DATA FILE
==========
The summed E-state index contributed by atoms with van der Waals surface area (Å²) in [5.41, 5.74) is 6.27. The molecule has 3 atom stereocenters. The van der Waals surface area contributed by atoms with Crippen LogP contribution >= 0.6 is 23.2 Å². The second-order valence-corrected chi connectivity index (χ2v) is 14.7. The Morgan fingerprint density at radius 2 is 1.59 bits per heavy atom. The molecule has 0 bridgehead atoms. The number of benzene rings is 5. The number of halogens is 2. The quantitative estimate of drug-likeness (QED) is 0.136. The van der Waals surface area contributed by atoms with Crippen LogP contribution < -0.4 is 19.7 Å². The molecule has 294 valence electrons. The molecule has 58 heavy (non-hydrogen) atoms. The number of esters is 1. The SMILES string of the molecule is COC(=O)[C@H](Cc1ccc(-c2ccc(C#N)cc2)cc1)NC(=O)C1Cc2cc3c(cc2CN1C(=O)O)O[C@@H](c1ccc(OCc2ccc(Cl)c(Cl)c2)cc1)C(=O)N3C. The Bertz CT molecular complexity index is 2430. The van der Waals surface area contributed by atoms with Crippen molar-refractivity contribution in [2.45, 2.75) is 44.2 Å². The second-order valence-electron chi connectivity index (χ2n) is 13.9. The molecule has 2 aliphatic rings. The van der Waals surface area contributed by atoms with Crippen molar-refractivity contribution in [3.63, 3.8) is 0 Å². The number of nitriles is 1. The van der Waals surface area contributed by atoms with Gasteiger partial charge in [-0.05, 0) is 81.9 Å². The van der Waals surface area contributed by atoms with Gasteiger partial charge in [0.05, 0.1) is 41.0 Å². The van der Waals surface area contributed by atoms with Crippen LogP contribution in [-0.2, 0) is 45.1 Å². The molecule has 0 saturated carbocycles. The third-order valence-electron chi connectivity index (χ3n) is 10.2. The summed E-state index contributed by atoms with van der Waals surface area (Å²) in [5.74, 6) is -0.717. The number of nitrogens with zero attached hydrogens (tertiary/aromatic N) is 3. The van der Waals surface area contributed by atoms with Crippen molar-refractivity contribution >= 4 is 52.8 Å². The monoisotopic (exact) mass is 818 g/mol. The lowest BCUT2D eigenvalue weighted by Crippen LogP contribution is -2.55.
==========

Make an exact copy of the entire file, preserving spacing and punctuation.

The summed E-state index contributed by atoms with van der Waals surface area (Å²) in [5.41, 5.74) is 6.27. The molecule has 3 atom stereocenters. The van der Waals surface area contributed by atoms with Crippen LogP contribution >= 0.6 is 23.2 Å². The second-order valence-corrected chi connectivity index (χ2v) is 14.7. The Morgan fingerprint density at radius 2 is 1.59 bits per heavy atom. The molecule has 0 bridgehead atoms. The number of benzene rings is 5. The number of halogens is 2. The quantitative estimate of drug-likeness (QED) is 0.136. The van der Waals surface area contributed by atoms with Crippen LogP contribution < -0.4 is 19.7 Å². The molecule has 294 valence electrons. The molecule has 58 heavy (non-hydrogen) atoms. The number of esters is 1. The SMILES string of the molecule is COC(=O)[C@H](Cc1ccc(-c2ccc(C#N)cc2)cc1)NC(=O)C1Cc2cc3c(cc2CN1C(=O)O)O[C@@H](c1ccc(OCc2ccc(Cl)c(Cl)c2)cc1)C(=O)N3C. The Bertz CT molecular complexity index is 2430. The van der Waals surface area contributed by atoms with Crippen molar-refractivity contribution in [2.45, 2.75) is 44.2 Å². The second-order valence-electron chi connectivity index (χ2n) is 13.9. The molecule has 2 aliphatic rings. The van der Waals surface area contributed by atoms with Crippen molar-refractivity contribution in [3.63, 3.8) is 0 Å². The number of nitriles is 1. The van der Waals surface area contributed by atoms with Gasteiger partial charge in [-0.05, 0) is 81.9 Å². The van der Waals surface area contributed by atoms with Gasteiger partial charge in [0.05, 0.1) is 41.0 Å². The van der Waals surface area contributed by atoms with Crippen LogP contribution in [-0.2, 0) is 45.1 Å². The molecule has 0 saturated carbocycles. The third-order valence-electron chi connectivity index (χ3n) is 10.2. The summed E-state index contributed by atoms with van der Waals surface area (Å²) in [5.74, 6) is -0.717. The number of nitrogens with zero attached hydrogens (tertiary/aromatic N) is 3. The van der Waals surface area contributed by atoms with Crippen molar-refractivity contribution >= 4 is 52.8 Å². The monoisotopic (exact) mass is 818 g/mol. The lowest BCUT2D eigenvalue weighted by Crippen LogP contribution is -2.55.